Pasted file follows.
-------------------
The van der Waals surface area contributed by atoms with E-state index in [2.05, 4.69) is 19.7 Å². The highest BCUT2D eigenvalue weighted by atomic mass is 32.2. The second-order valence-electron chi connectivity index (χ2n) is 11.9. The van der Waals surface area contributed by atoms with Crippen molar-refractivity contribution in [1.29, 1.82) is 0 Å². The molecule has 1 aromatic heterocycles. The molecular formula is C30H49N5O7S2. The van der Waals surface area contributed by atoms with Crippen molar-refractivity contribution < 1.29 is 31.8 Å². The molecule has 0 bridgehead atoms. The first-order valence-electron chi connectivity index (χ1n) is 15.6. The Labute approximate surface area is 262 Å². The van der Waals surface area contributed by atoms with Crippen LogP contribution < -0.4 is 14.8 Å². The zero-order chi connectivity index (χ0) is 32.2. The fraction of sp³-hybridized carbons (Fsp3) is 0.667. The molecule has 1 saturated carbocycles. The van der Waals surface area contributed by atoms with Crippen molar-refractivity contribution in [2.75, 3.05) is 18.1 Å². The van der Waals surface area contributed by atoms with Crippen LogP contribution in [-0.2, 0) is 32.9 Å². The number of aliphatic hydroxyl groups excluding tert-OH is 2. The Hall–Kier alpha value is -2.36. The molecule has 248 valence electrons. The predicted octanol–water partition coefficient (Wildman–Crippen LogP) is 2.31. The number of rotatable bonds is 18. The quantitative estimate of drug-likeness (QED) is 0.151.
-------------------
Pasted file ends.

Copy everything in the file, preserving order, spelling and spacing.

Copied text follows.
The van der Waals surface area contributed by atoms with E-state index in [2.05, 4.69) is 19.7 Å². The highest BCUT2D eigenvalue weighted by atomic mass is 32.2. The second-order valence-electron chi connectivity index (χ2n) is 11.9. The van der Waals surface area contributed by atoms with Crippen molar-refractivity contribution in [1.29, 1.82) is 0 Å². The molecule has 1 aromatic heterocycles. The molecular formula is C30H49N5O7S2. The van der Waals surface area contributed by atoms with Crippen molar-refractivity contribution < 1.29 is 31.8 Å². The molecule has 0 bridgehead atoms. The first-order valence-electron chi connectivity index (χ1n) is 15.6. The Labute approximate surface area is 262 Å². The van der Waals surface area contributed by atoms with Crippen LogP contribution < -0.4 is 14.8 Å². The zero-order chi connectivity index (χ0) is 32.2. The fraction of sp³-hybridized carbons (Fsp3) is 0.667. The molecule has 1 saturated carbocycles. The van der Waals surface area contributed by atoms with Crippen molar-refractivity contribution in [2.75, 3.05) is 18.1 Å². The van der Waals surface area contributed by atoms with Crippen LogP contribution in [-0.2, 0) is 32.9 Å². The number of aliphatic hydroxyl groups excluding tert-OH is 2. The Hall–Kier alpha value is -2.36. The molecule has 248 valence electrons. The predicted octanol–water partition coefficient (Wildman–Crippen LogP) is 2.31. The number of rotatable bonds is 18. The quantitative estimate of drug-likeness (QED) is 0.151.